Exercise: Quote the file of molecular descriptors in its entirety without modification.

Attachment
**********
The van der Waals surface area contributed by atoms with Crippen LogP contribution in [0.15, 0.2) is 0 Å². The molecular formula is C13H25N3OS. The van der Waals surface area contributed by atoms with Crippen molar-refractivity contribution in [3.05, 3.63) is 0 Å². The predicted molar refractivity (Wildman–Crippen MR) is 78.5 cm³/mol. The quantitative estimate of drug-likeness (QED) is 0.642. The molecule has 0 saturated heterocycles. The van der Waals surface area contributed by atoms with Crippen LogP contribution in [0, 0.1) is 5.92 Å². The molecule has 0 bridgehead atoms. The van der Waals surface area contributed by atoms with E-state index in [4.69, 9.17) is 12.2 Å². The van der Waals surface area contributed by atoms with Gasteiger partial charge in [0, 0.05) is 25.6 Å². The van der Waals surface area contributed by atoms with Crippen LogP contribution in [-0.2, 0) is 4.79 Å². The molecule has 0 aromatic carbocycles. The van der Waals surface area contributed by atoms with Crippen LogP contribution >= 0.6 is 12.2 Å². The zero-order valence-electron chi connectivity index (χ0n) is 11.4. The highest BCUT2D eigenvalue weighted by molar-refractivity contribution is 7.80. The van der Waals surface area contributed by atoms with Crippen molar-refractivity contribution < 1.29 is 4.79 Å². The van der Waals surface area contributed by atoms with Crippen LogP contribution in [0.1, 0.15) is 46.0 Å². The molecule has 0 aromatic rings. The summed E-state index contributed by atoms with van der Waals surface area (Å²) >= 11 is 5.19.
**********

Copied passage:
The van der Waals surface area contributed by atoms with Crippen LogP contribution in [0.15, 0.2) is 0 Å². The molecular formula is C13H25N3OS. The van der Waals surface area contributed by atoms with Crippen molar-refractivity contribution in [3.05, 3.63) is 0 Å². The predicted molar refractivity (Wildman–Crippen MR) is 78.5 cm³/mol. The quantitative estimate of drug-likeness (QED) is 0.642. The molecule has 0 saturated heterocycles. The van der Waals surface area contributed by atoms with Crippen LogP contribution in [0, 0.1) is 5.92 Å². The molecule has 0 bridgehead atoms. The van der Waals surface area contributed by atoms with E-state index in [4.69, 9.17) is 12.2 Å². The van der Waals surface area contributed by atoms with Gasteiger partial charge in [0, 0.05) is 25.6 Å². The van der Waals surface area contributed by atoms with Crippen LogP contribution in [-0.2, 0) is 4.79 Å². The molecule has 0 aromatic carbocycles. The van der Waals surface area contributed by atoms with Crippen LogP contribution >= 0.6 is 12.2 Å². The zero-order valence-electron chi connectivity index (χ0n) is 11.4. The highest BCUT2D eigenvalue weighted by molar-refractivity contribution is 7.80. The van der Waals surface area contributed by atoms with Crippen molar-refractivity contribution < 1.29 is 4.79 Å². The van der Waals surface area contributed by atoms with Crippen LogP contribution in [0.1, 0.15) is 46.0 Å². The molecule has 0 aromatic rings. The summed E-state index contributed by atoms with van der Waals surface area (Å²) >= 11 is 5.19.